Reliance has been placed upon a vacuum hold-down action in the cooling tunnel in order to straighten-out curled sheets, but this is not always successful and dictates the need for a cooling tunnel even in cases where otherwise not required. Also, the height of the inlet opening of the cooling tunnel must be raised in order to receive curled sheets; this raising of the inlet height reduces the cooling efficiency.
It is, therefore, an object of the present invention to minimize or obviate problems of the above type.
Another object is to provide novel methods and apparatus for applying heat to the sheet in a manner which greatly reduces the sheet-curling problem.
An additional object is to enable the length of a raised printing machine to be reduced, while increasing the rate of production that can be achieved thereby.
These objects are achieved by the present invention which relates to methods and apparatus for producing raised printing on a printed sheet wherein thermography powder is applied to a top printed surface of the sheet while printed areas on such top surface are tacky, such that the powder adheres to such printed areas and is thereafter melted. The preferred apparatus comprises an upper heater, a lower heater, and means for conveying the sheet between the upper and lower heaters such that the upper heater heats the sheet from above while the lower heater heats the sheet from below, to melt and expand the powder.
By heating the sheet from above and below, it is possible to attain a more uniform drying and/or deformation (expansion, contraction) of the top and bottom surfaces of the sheet, whereby curling of the sheet is reduced.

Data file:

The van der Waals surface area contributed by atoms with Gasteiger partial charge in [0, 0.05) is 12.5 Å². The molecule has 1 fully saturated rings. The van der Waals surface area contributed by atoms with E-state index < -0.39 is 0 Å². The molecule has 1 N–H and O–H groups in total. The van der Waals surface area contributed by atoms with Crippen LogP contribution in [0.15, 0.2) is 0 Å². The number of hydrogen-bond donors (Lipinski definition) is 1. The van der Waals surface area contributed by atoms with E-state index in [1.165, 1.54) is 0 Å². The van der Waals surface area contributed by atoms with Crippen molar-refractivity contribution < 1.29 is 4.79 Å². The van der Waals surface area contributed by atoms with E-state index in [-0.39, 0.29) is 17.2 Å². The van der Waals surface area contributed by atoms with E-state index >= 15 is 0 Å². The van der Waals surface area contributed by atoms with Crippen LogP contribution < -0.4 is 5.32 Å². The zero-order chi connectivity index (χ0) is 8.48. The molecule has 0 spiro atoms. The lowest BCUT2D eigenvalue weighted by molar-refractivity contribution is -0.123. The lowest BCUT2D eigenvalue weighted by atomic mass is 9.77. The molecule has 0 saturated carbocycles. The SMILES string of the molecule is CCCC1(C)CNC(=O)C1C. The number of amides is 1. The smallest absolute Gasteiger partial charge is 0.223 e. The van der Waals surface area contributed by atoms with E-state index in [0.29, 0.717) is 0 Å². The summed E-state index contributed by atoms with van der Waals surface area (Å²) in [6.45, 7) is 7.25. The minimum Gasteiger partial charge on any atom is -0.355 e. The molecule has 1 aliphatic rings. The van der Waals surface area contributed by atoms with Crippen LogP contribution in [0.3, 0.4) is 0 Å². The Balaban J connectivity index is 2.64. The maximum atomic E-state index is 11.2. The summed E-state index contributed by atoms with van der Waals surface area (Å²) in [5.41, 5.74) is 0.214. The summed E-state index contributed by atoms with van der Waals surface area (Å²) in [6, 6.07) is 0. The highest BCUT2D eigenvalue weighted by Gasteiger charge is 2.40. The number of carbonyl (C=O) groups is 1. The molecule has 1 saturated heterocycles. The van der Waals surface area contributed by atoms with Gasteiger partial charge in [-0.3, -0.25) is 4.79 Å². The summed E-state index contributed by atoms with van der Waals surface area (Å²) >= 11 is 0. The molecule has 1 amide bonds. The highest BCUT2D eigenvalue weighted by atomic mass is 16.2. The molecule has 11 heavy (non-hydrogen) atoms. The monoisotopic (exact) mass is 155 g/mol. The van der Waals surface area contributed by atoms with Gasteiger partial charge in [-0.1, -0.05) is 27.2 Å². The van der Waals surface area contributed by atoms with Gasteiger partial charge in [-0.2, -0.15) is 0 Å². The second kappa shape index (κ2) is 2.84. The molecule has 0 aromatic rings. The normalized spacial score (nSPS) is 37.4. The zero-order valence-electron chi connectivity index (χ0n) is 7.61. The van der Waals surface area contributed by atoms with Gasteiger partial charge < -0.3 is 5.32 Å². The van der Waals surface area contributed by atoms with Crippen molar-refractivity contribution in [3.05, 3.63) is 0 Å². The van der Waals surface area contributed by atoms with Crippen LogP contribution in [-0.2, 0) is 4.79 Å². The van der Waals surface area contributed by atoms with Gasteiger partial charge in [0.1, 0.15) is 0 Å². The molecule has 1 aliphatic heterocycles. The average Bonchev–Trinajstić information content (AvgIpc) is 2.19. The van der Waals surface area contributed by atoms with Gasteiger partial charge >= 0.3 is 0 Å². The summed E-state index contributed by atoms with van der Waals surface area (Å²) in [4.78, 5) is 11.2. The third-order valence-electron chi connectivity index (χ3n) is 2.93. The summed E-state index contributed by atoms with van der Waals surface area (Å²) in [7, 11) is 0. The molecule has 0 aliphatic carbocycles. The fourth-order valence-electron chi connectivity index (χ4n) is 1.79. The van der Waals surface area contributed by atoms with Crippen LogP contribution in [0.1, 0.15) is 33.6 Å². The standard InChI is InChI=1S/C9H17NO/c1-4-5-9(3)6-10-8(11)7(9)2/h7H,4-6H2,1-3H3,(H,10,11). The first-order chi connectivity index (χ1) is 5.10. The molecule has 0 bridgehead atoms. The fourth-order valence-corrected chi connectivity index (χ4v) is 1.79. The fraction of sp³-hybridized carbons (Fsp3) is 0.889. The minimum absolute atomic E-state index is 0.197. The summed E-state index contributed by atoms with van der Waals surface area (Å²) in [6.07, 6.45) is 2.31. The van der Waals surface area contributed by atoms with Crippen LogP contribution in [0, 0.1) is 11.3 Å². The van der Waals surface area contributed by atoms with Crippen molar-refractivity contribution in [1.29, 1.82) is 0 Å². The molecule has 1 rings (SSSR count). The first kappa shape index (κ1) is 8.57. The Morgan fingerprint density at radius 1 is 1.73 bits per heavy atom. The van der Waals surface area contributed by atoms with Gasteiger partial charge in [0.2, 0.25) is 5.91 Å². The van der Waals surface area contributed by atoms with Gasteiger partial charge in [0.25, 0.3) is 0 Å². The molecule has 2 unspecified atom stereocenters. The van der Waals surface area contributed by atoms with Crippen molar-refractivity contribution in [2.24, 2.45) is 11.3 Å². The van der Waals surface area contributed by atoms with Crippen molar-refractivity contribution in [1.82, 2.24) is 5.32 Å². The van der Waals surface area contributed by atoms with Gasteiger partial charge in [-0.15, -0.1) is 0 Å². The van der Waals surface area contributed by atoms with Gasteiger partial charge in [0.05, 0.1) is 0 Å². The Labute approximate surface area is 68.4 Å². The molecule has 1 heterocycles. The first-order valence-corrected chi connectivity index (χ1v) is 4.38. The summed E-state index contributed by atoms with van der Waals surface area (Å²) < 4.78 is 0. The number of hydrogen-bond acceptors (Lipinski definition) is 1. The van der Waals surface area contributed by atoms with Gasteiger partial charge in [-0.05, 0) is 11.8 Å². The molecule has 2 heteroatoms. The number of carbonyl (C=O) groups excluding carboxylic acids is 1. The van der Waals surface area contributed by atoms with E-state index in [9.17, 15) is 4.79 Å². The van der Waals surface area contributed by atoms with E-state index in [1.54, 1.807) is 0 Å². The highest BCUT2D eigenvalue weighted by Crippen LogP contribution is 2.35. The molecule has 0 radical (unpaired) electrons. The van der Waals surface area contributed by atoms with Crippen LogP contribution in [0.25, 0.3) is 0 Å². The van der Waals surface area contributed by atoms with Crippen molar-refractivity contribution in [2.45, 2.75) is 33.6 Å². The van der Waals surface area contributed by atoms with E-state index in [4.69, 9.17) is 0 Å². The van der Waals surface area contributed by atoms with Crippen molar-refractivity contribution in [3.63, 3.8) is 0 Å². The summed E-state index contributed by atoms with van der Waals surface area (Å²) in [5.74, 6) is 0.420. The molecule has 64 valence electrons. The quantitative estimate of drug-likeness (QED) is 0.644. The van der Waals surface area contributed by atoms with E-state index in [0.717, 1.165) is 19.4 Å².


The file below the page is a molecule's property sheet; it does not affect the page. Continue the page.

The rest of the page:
The corresponding method aspect of the invention involves applying thermography powder to a top printed surface of the sheet while printed areas on such top surface are tacky, such that the powder adheres to the printed areas. The sheet is passed between upper and lower heaters such that the upper heater heats the sheet from above while the lower heater heats the sheet from below, to melt and expand the powder.
Preferably, the upper and lower heaters each comprise an electrical resistance heater. Preferably, the lower heater is of serpentine configuration having parallel portions extending parallel to the direction of travel of the sheet between the heaters, and curved connecting portions interconnecting the ends of adjacent ones of the parallel portions.
The objects and advantages of the invention will become apparent from the following detailed description of a preferred embodiment thereof, in connection with the accompanying drawings in which like numerals designate like elements, and in which:
FIG. 1 is a perspective view of a raised printing machine according to the present invention;
FIG. 2 is a longitudinal sectional view through a sheet heating section, the section being taken along line 2--2 of FIG. 3;
FIG. 3 is a cross-sectional view through the heating section, taken along line 3--3 of FIG. 2; and